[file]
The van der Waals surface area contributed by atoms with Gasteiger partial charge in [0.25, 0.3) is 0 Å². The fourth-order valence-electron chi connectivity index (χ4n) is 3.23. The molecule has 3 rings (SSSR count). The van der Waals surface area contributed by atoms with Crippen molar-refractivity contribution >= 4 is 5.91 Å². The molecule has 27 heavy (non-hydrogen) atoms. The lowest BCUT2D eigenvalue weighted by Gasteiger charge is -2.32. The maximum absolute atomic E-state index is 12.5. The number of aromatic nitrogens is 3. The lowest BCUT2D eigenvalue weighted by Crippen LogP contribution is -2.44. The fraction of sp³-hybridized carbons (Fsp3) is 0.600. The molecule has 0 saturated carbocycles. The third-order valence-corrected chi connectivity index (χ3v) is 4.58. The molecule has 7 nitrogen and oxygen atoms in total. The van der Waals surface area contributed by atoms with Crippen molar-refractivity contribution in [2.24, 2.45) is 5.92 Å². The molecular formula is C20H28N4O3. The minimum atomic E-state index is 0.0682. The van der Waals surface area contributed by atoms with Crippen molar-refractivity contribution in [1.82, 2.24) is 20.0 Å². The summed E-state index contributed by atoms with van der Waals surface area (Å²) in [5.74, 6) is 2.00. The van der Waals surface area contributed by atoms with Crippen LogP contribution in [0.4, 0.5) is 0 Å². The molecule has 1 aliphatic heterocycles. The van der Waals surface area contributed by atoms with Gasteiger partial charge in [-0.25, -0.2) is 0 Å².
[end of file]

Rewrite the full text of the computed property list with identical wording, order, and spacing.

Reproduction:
The van der Waals surface area contributed by atoms with Gasteiger partial charge in [0.25, 0.3) is 0 Å². The fourth-order valence-electron chi connectivity index (χ4n) is 3.23. The molecule has 3 rings (SSSR count). The van der Waals surface area contributed by atoms with Crippen molar-refractivity contribution >= 4 is 5.91 Å². The molecule has 27 heavy (non-hydrogen) atoms. The lowest BCUT2D eigenvalue weighted by Gasteiger charge is -2.32. The maximum absolute atomic E-state index is 12.5. The number of aromatic nitrogens is 3. The lowest BCUT2D eigenvalue weighted by Crippen LogP contribution is -2.44. The fraction of sp³-hybridized carbons (Fsp3) is 0.600. The molecule has 0 saturated carbocycles. The third-order valence-corrected chi connectivity index (χ3v) is 4.58. The molecule has 7 nitrogen and oxygen atoms in total. The van der Waals surface area contributed by atoms with Crippen molar-refractivity contribution in [2.24, 2.45) is 5.92 Å². The molecular formula is C20H28N4O3. The minimum atomic E-state index is 0.0682. The van der Waals surface area contributed by atoms with Crippen molar-refractivity contribution in [1.82, 2.24) is 20.0 Å². The summed E-state index contributed by atoms with van der Waals surface area (Å²) in [5.74, 6) is 2.00. The van der Waals surface area contributed by atoms with Crippen LogP contribution in [0.4, 0.5) is 0 Å². The molecule has 1 aliphatic heterocycles. The van der Waals surface area contributed by atoms with Gasteiger partial charge in [-0.25, -0.2) is 0 Å².